In fiction, there are a lot of things the attract the supernatural: a cursed object, a summoning, owning a Soul Jar or some Sealed Evil in a Can, the list is practically endless. So, naturally, if there are so many ways to attract to the supernatural, there has to be at least a few ways to repel the supernatural. Enter the supernatural repellent. In fiction, there are a number of ways to send supernatural spirits sprinting away, from common house-hold items, like salt, to actual houses or other places where evil can not follow you. Speaking of salt, salt is a very common way to allegedly repel spirits, usually witches. This is supposedly because salt represents life, and thus repels the dead. Compare Protective Charm, which is an artifact that protects you from other things, in addition the the supernatural. Contrast Summoning Artifact, an object which mainly attracts evil.
- Hocus Pocus has this in both the object and the place variety. Apparently, witches can not cross a ring of salt, nor can they set foot on a graveyard. they can fly over the graveyard, though.
- In The Dresden Files, a circle can keep out the bad, as well as the mundane. This becomes a plot point in Fool Moon, where a specialized three-circle is used to repel both the bad and the mundane, as well as trap the creature inside.
- Parodied in the Discworld novels, especially in Carpe Jugulum, where much mirth is raised by recounting, in a Discworld context, all the things which Earth legends say are fatal to vampires. This ranges from the normal- garlic, and whatnot- to the more unorthodox- lemons, poppyseed, and carrots.
- And, of course, for a real supernatural repellent, Supernatural shows that a ring of salt will protect you.
- Another way to get rid of ghosts, in the Supernatural-verse is iron, although it's also used to just kill or weaken them normally.
- In a Dracula sketch on The Benny Hill Show, Drac is repelled by a picture of Nicholas Parsons, who was a Benny Hill show regular.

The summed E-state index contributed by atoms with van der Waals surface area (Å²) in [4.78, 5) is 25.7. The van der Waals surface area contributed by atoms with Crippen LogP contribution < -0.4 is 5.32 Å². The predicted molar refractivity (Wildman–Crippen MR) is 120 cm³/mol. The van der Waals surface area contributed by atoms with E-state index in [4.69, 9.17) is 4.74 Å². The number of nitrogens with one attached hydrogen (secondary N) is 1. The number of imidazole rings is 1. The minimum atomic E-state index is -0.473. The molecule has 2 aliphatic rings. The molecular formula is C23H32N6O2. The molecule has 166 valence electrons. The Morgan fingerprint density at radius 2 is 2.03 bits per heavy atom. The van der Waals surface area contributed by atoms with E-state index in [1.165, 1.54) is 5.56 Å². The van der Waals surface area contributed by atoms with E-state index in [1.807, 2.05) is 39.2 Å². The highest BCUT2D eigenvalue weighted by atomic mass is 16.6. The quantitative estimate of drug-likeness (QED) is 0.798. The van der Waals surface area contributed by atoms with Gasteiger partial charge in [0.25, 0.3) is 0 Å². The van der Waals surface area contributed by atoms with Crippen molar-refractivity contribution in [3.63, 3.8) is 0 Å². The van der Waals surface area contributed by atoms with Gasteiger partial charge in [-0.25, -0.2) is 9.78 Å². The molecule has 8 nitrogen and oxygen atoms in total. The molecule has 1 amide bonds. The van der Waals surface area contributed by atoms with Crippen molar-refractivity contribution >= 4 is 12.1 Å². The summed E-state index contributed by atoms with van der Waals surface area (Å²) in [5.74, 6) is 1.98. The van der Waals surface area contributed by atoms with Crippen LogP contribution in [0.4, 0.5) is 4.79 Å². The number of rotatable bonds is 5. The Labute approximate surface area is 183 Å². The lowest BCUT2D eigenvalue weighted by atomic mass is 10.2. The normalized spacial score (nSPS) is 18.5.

- You could add that Nicholas Parsons is the sort of clean-living, squeaky-clean TV and radio personality who a young damsel could trust with their virginity, her wealth, or her aging parents, knowing they're in safe hands. Comedians make much mirth from the sort of personality this implies - either oleaginously greasy, or else utterly boring. But he is regarded as a National Living Treasure and by all accounts is a totally decent and likeable guy. Dracula would be repelled.
- As it's been mentioned before, a lot of superstitions mention that salt is a very good way to get rid of demons.
- Other repellents for the supernatural include garlic and crosses for vampires.
- In Shinto, plates of salt placed by the door are said to repel evil spirits.
- The Wiccans share the same idea, with salt supposedly cleansing an area of negative/evil energy, and it's not uncommon to see a plate of salt on the altar.
- Inverted by the Aztec goddess of fertility, Huixtocihuatl, who resides over salt and salt water.
- In The Bible, iron was good for keeping fairies from steeling your baby and replacing it with a changeling. Coincidentally enough, it also says the Bible itself repels fairies just as well as iron
- Crossing over with Protective Charm, Dungeons & Dragons has the Brooch of Shielding.
- A slightly better example would be mirrors and other holy relics to vampires.
- Also, Clerics can turn the undead, which has a general negative effect on the other undead, including repellent
- Additionally, in the Dungeons & Dragons supplement Deities and Demigods Cyclopedia, it mentions that objects covered in dung reputedly are unable to be touched by the undead.
- In Age of Aquarius, radiation repels and hurts spirits. Those spirits who cannot simply leave the presence of the radiation isotopes (like earth spirits, bound to their land,) were subjected to a Fate Worse Than Death.
- In the West End/Broadway version of Dracula, Van Helsing uses The Host as this.
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